Each week, the Sunday Post highlights a few articles we enjoyed this week, good for consumption over a cup of coffee (or tea, if that's your pleasure). Settle in for a while; we saved you a seat. You can also look through the archives.
Fascinating and creepy reporting by Reeves Wiedeman about the Broaddus family, who bought the home of their dreams — 657 Boulevard, in Westfield, New Jersey — only to be ruthlessly terrorized by scare notes from someone calling themselves “The Watcher.” The family struggles to identify the stalker, their investment drains away, and eventually their neighbors turn on them, which is the most normal and believable thing that happens in this crazy story.
657 Boulevard is anxious for you to move in. It has been years and years since the young blood ruled the hallways of the house. Have you found all of the secrets it holds yet? Will the young blood play in the basement? Or are they too afraid to go down there alone. I would [be] very afraid if I were them. It is far away from the rest of the house. If you were upstairs you would never hear them scream.
Well, here’s a head-scratcher. While some dedicate November to drafting a novel, epigraph to epilogue, and others grow mustaches to promote better health (odd, but well-intentioned), the isolated young men of the internet are … giving up masturbation? To punish women? Oh, for a world where this would be simply ridiculous, instead of the tip of an iceberg of misogyny and viciousness.
The NoFap sub-Reddit began in 2011, when one Redditor discovered a study that argued men who abstained from masturbating saw huge spikes in their testosterone levels after a week. While initially built merely on this foundation, the NoFap community has become linked to wider sexism and misogyny, reducing women to sexual objects to be attained or abstained from and shaming sexually active women. And this is no niche philosophy. The NoFap sub-Reddit, at the time of writing, has 377,000 subscribers.
Kevin Alexander visited more than 30 cities to find the best burger in America. At the top of the list: Stanich’s, in Portland, Oregon. It looked like a huge win for the family-owned business, until a flood of food tourists crashed against the doors, overwhelming the staff and driving out regulars. Today, Stanich’s is closed, its future uncertain.
This isn’t the first time a small business has been overwhelmed by internet fame. Who’s the villain here? Stanich’s owner made good decisions about his business as he knew it; Alexander had the best intentions about drawing attention to an awesome little restaurant. Even the foodies who mobbed the place were just hoping to discover something great. Still, these feel like cautionary tales, not just bad luck. Don’t they?
If there was one main negative takeaway from the raging fires of food tourist culture and the lists fanning the flames, it was that the people crowding the restaurant were one time customers. They were there to check off a thing on a list, and put it on Instagram. They weren’t invested in the restaurant’s success, but instead in having a public facing opinion of a well known place. In other words, they had nothing to lose except money and the restaurant had nothing to gain except money, and that made the entire situation feel both precarious and a little gross.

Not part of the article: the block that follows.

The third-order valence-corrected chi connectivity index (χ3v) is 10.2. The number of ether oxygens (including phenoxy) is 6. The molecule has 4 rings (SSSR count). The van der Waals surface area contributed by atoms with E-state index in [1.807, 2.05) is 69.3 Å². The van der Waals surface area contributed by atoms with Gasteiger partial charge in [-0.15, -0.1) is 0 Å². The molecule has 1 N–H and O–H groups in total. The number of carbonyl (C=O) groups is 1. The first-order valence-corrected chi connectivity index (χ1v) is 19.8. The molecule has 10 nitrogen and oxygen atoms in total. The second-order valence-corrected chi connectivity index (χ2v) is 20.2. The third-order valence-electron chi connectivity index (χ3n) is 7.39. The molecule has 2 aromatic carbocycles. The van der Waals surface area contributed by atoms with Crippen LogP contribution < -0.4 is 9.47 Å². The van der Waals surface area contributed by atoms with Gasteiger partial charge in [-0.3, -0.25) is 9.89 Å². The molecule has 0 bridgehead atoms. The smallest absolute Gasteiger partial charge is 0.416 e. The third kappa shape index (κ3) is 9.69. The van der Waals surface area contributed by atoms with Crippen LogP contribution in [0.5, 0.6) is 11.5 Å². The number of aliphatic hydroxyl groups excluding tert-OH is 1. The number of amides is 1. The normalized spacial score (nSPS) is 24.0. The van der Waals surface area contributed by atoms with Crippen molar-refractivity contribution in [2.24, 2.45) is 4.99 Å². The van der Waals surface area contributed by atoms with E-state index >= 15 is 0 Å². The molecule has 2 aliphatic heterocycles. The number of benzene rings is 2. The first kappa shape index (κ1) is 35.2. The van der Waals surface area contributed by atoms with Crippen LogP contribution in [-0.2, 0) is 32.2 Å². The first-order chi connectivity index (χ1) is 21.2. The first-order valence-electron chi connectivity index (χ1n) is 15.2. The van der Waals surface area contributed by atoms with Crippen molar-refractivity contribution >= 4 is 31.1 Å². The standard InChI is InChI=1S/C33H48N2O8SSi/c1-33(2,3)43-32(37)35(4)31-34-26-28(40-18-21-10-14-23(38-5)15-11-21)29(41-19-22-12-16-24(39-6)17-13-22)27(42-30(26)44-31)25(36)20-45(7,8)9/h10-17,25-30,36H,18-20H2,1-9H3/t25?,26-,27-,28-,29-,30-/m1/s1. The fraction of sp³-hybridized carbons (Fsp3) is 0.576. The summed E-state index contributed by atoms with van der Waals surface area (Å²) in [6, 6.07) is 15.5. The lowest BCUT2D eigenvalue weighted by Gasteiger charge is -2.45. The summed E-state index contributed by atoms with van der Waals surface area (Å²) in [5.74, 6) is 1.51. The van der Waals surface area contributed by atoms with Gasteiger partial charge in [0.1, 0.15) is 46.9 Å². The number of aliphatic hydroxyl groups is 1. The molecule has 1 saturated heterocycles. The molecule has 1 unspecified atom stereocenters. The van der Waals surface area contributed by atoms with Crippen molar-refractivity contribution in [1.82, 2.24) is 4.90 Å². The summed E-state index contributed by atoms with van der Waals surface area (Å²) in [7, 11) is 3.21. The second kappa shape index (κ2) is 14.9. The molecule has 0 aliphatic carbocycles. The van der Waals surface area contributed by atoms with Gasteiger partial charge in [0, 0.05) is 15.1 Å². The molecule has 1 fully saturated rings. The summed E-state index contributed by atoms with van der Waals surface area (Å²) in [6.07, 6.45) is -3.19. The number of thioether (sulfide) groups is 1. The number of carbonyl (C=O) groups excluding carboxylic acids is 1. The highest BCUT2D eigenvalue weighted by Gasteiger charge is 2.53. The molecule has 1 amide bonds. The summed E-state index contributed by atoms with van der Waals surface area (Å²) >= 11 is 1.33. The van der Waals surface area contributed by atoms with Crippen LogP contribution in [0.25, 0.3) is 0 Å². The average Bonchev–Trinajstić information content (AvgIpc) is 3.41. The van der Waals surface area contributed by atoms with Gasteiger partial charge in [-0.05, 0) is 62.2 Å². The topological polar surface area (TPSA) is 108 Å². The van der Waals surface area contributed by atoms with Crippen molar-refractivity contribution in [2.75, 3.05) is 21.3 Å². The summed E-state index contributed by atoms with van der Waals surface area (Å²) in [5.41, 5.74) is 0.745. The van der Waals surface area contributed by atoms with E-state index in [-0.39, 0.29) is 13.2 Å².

Speaking of cautionary tales— I don’t usually promote internally, but I loved this essay by co-founder Paul Constant. There’s something Trumpian about how quickly we seem to forget the bad deeds of Seattle’s favorite big employer, distracted by the next shiny object Jeff Bezos puts in front of us. Paul has a long memory, though, and, of course, a sharp, sharp wit.
The truth is, Amazon has always been a bad neighbor. The Seattle Times in 2012 called Amazon “a virtual no-show in the civic life of Seattle,” and that still sounds about right today. Unless it’s looking for publicity for a new Echo gadget, the self-described “bashful company” is notoriously silent. In my 10 years of reporting on Amazon in Seattle, its PR department has never once returned one of my dozens of requests for comment on its business practices. It’s not just the media that’s being stonewalled — Amazon’s management also failed to establish any meaningful relationship with local elected officials. As New York saw with the HQ2 beauty pageant, Amazon prefers to keep everyone guessing what its next move will be.
You guys. Spoiler. We lost.
On November 9th, at the 6th Annual Book Sorting Contest against Seattle, New York City’s book sorting team gathered together to take back the title of champion sorters in the United States. The race took place on both coasts, beginning with New York’s course at the Library Service Center in Long Island City and then the King County Library System’s course, several hours later, outside Seattle. Each machine would run for exactly one hour, zealously sorting books, getting them out to the numerous libraries in the area and ultimately into the hands of the patrons.